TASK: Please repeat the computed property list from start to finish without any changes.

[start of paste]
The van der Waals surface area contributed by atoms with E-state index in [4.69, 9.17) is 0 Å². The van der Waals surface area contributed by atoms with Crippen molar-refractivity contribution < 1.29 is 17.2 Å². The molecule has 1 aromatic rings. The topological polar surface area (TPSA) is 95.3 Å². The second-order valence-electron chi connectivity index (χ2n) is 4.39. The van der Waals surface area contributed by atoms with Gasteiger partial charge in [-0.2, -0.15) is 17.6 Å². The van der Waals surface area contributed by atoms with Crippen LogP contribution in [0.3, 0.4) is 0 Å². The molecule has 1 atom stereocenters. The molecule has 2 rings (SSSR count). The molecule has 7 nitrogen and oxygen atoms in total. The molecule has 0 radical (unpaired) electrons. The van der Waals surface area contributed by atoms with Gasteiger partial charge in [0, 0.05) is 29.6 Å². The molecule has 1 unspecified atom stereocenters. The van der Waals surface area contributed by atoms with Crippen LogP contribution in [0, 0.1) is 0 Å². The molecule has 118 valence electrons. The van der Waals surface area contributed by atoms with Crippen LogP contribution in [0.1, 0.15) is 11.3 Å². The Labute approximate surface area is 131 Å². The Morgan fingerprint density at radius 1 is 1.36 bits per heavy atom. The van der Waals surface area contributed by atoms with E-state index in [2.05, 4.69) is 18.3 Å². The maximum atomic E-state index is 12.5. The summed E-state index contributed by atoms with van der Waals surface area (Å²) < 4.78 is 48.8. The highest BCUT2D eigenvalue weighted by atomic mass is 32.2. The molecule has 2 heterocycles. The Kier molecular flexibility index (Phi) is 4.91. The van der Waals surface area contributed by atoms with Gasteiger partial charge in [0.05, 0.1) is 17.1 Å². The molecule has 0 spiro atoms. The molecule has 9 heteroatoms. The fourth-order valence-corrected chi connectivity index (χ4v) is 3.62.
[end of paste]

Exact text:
The van der Waals surface area contributed by atoms with E-state index in [4.69, 9.17) is 0 Å². The van der Waals surface area contributed by atoms with Crippen molar-refractivity contribution < 1.29 is 17.2 Å². The molecule has 1 aromatic rings. The topological polar surface area (TPSA) is 95.3 Å². The second-order valence-electron chi connectivity index (χ2n) is 4.39. The van der Waals surface area contributed by atoms with Gasteiger partial charge in [-0.2, -0.15) is 17.6 Å². The van der Waals surface area contributed by atoms with Crippen LogP contribution in [0.3, 0.4) is 0 Å². The molecule has 1 atom stereocenters. The molecule has 2 rings (SSSR count). The molecule has 7 nitrogen and oxygen atoms in total. The molecule has 0 radical (unpaired) electrons. The van der Waals surface area contributed by atoms with Gasteiger partial charge in [0, 0.05) is 29.6 Å². The molecule has 1 unspecified atom stereocenters. The van der Waals surface area contributed by atoms with Crippen LogP contribution in [0, 0.1) is 0 Å². The molecule has 118 valence electrons. The van der Waals surface area contributed by atoms with Crippen LogP contribution in [0.1, 0.15) is 11.3 Å². The Labute approximate surface area is 131 Å². The Morgan fingerprint density at radius 1 is 1.36 bits per heavy atom. The van der Waals surface area contributed by atoms with E-state index in [2.05, 4.69) is 18.3 Å². The maximum atomic E-state index is 12.5. The summed E-state index contributed by atoms with van der Waals surface area (Å²) < 4.78 is 48.8. The highest BCUT2D eigenvalue weighted by atomic mass is 32.2. The molecule has 2 heterocycles. The Kier molecular flexibility index (Phi) is 4.91. The van der Waals surface area contributed by atoms with Gasteiger partial charge in [0.05, 0.1) is 17.1 Å². The molecule has 0 spiro atoms. The molecule has 9 heteroatoms. The fourth-order valence-corrected chi connectivity index (χ4v) is 3.62.